Wolfhounds 1 - photo by Helen Golding

Wolfhounds - photo by Andrew SpringhamIt has been a number of years since we’ve heard new music from the London-based indie rock stalwarts known as Wolfhounds. What can we say? Welcome back! Louder Than War did cover their London 100 Club show with The Folk Devils and Lengthmen this past autumn, but half a year later, the news of a forthcoming album from the C86 legends can only be seen as good news.

Ahead of their new album ‘Electric Music’, set for release on July 3 via A Turntable Friend Records, we are pleased to premiere for ‘Can’t See the Light’. The video for this lead track was created by David Janes. If we were to call this first single anything, we could call this a reawakening, with the band sounding more relevant and compelling as ever. This is polished sonic firepower for the modern age.

Wolfhounds is comprised of David Callahan (vocals, guitar, samples), Andy Golding (vocals, guitar, banjolele, bulbul tarang, keyboards), Richard Golding (bass guitar), and Pete Wilkins (drums). Some notable points about the new album: stand-up comedian Stewart Lee wrote the extensive sleevenotes for the record. Rhodri Marsden of Scritti Politti plays bassoon here, and Katherine Mountain Whitaker provides additional vocals.

“Musically, ‘Can’t See The Light’ has a discordant guitar line – perhaps carrying echoes of John Barry’s The Persuaders theme – until it reaches a desperate crescendo; this feeling is captured brilliantly by David Janes’ claustrophobic and darkly psychedelic video,” says frontman David Callahan.

“All tunnels eventually emerge into the sun (as David Janes’ accompanying paranoid and sick-a-delic video shows) but while you’re underground it can seem like darkness is perpetual and inevitable.”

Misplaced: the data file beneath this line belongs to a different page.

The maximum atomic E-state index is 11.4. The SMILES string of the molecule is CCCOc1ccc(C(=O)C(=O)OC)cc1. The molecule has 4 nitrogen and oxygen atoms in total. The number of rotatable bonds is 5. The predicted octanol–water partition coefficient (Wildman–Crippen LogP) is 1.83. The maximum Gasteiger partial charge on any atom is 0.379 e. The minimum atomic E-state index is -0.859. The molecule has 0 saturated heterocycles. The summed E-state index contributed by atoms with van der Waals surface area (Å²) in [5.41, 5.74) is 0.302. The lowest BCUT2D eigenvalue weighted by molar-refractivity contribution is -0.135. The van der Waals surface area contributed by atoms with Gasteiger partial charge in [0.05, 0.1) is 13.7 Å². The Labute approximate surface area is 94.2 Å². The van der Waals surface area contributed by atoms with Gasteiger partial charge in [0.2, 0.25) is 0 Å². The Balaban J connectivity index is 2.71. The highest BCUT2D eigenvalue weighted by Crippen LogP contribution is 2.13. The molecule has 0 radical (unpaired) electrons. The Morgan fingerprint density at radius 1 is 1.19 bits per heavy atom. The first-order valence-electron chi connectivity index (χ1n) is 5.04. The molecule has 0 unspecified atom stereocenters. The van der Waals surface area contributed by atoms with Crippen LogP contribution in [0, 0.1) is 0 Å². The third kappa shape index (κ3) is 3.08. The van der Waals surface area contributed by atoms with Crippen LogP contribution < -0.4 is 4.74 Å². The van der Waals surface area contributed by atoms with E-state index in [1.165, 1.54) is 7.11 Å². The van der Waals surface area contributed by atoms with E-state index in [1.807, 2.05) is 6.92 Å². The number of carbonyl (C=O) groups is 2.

Originally formed as teenagers in 1984, The Wolfhounds released four critically acclaimed LPs before initially disbanding in 1990. By that time, they released music on the legendary and influential C86 cassette via NME, recorded three John Peel sessions for BBC Radio One, and toured the UK and Europe extensively as headliners and as support for My Bloody Valentine, The House of Love and The Wedding Present. The band’s acknowledged and audible influence stretches from Nirvana to the Manic Street Preachers, and all the way to Fontaines D.C. – but musically they remain ahead of all.

In 2006, the band reformed at the request of St Etienne’s Bob Stanley to celebrate 20 years since the release of C86. Since 2012, they have been recording and releasing new material, including ‘Middle Aged Freaks’ (2015) and ‘Untied Kingdom or (How to Come to Terms With Your Culture)’ (2017), repeatedly showing that they can still blow any act half their age offstage.

In 2018, Wolfhounds released ‘Hands in the Till – The complete John Peel sessions’, a 12-track album released via A Turntable Friend Records.

The Wolfhounds tease that their new ‘Electric Music’ LP is probably their greatest album yet.
 The band has recently been quite actively performing at several popfests (including Berlin and New York) and Stewart Lee’s All Tomorrow’s Parties, as well as regular club dates in the UK and Europe.

As of May 15, ‘Can’t See The Light’ will be available everywhere digitally. The full ‘Electric Music’ album will be released on July 3 on vinyl, CD and digitally. It can already be pre-ordered via Bandcamp.

CREDITS
Recorded, engineered and mixed at Cosmic Audio, Epping, by Ant Chapman
Additional home and phone recordings by Andy Golding and David Callahan
Mastered by Rory Attwell
Formulated and promulgated in Essex and London
Produced by the Meerkats

David Callahan – vocals, guitar, samples
Andy Golding – vocals, guitar, banjolele, bulbul tarang, keyboards
Richard Golding – bass guitar
Pete Wilkins – drums
Rhodri Marsden of Scritti Politti plays bassoon
Extra vocals from Katherine Mountain Whitaker
Sleeve by Andy Royston
Sleeve notes by Stewart Lee
Videos by David Janes www.brtlby.com

You can follow developments with Wolfhounds via their BandcampFacebook and Twitter.

Get acquainted with their rich discography via Spotify. Also keep up with and support A Turntable Friend Records via FacebookBandcampTwitter and Instagram.

 

All words via Paul Scott-Bates. More of Paul’s writing on Louder Than War can be found at his author’s archive. Paul’s website is hiapop Blog and you can follow him on Twitter here, and on Facebook here.

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